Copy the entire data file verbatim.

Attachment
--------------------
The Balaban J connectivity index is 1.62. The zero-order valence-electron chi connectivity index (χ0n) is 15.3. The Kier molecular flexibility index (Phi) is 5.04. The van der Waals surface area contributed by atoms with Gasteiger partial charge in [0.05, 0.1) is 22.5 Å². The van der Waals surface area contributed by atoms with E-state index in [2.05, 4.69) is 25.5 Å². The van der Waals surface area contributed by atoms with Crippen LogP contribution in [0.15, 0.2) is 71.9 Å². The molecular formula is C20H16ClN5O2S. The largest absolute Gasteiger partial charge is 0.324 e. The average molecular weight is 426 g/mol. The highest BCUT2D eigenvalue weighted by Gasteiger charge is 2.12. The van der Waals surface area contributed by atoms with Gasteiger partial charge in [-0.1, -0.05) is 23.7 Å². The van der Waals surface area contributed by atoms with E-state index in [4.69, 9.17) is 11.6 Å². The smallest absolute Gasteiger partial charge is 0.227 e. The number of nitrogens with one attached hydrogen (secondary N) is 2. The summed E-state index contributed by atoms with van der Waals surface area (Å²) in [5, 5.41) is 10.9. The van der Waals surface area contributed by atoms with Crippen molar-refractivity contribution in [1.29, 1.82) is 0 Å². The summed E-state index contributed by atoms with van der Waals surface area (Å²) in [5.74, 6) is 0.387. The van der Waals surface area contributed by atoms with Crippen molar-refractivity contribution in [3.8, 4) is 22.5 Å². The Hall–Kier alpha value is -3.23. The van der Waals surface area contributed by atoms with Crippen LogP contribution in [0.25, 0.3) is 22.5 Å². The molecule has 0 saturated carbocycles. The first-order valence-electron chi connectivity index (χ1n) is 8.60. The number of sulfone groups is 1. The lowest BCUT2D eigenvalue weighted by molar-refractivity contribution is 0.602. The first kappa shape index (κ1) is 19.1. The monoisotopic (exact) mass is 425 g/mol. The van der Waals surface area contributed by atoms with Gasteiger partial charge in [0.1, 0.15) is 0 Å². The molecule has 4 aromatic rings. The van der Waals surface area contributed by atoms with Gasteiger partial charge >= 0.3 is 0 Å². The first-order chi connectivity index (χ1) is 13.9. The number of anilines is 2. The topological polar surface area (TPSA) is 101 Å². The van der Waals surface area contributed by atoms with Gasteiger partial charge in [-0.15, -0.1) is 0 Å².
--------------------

The Balaban J connectivity index is 1.62. The zero-order valence-electron chi connectivity index (χ0n) is 15.3. The Kier molecular flexibility index (Phi) is 5.04. The van der Waals surface area contributed by atoms with Gasteiger partial charge in [0.05, 0.1) is 22.5 Å². The van der Waals surface area contributed by atoms with E-state index in [2.05, 4.69) is 25.5 Å². The van der Waals surface area contributed by atoms with Crippen LogP contribution in [0.15, 0.2) is 71.9 Å². The molecular formula is C20H16ClN5O2S. The largest absolute Gasteiger partial charge is 0.324 e. The average molecular weight is 426 g/mol. The highest BCUT2D eigenvalue weighted by Gasteiger charge is 2.12. The van der Waals surface area contributed by atoms with Gasteiger partial charge in [-0.1, -0.05) is 23.7 Å². The van der Waals surface area contributed by atoms with E-state index in [4.69, 9.17) is 11.6 Å². The smallest absolute Gasteiger partial charge is 0.227 e. The number of nitrogens with one attached hydrogen (secondary N) is 2. The summed E-state index contributed by atoms with van der Waals surface area (Å²) in [5, 5.41) is 10.9. The van der Waals surface area contributed by atoms with Crippen molar-refractivity contribution in [1.29, 1.82) is 0 Å². The summed E-state index contributed by atoms with van der Waals surface area (Å²) in [5.74, 6) is 0.387. The van der Waals surface area contributed by atoms with Crippen molar-refractivity contribution in [3.8, 4) is 22.5 Å². The Hall–Kier alpha value is -3.23. The van der Waals surface area contributed by atoms with Crippen LogP contribution in [0.25, 0.3) is 22.5 Å². The molecule has 0 saturated carbocycles. The first-order valence-electron chi connectivity index (χ1n) is 8.60. The number of sulfone groups is 1. The lowest BCUT2D eigenvalue weighted by molar-refractivity contribution is 0.602. The first kappa shape index (κ1) is 19.1. The monoisotopic (exact) mass is 425 g/mol. The van der Waals surface area contributed by atoms with Gasteiger partial charge in [0.1, 0.15) is 0 Å². The molecule has 4 aromatic rings. The van der Waals surface area contributed by atoms with Gasteiger partial charge >= 0.3 is 0 Å². The first-order chi connectivity index (χ1) is 13.9. The number of anilines is 2. The topological polar surface area (TPSA) is 101 Å². The van der Waals surface area contributed by atoms with Gasteiger partial charge in [-0.15, -0.1) is 0 Å².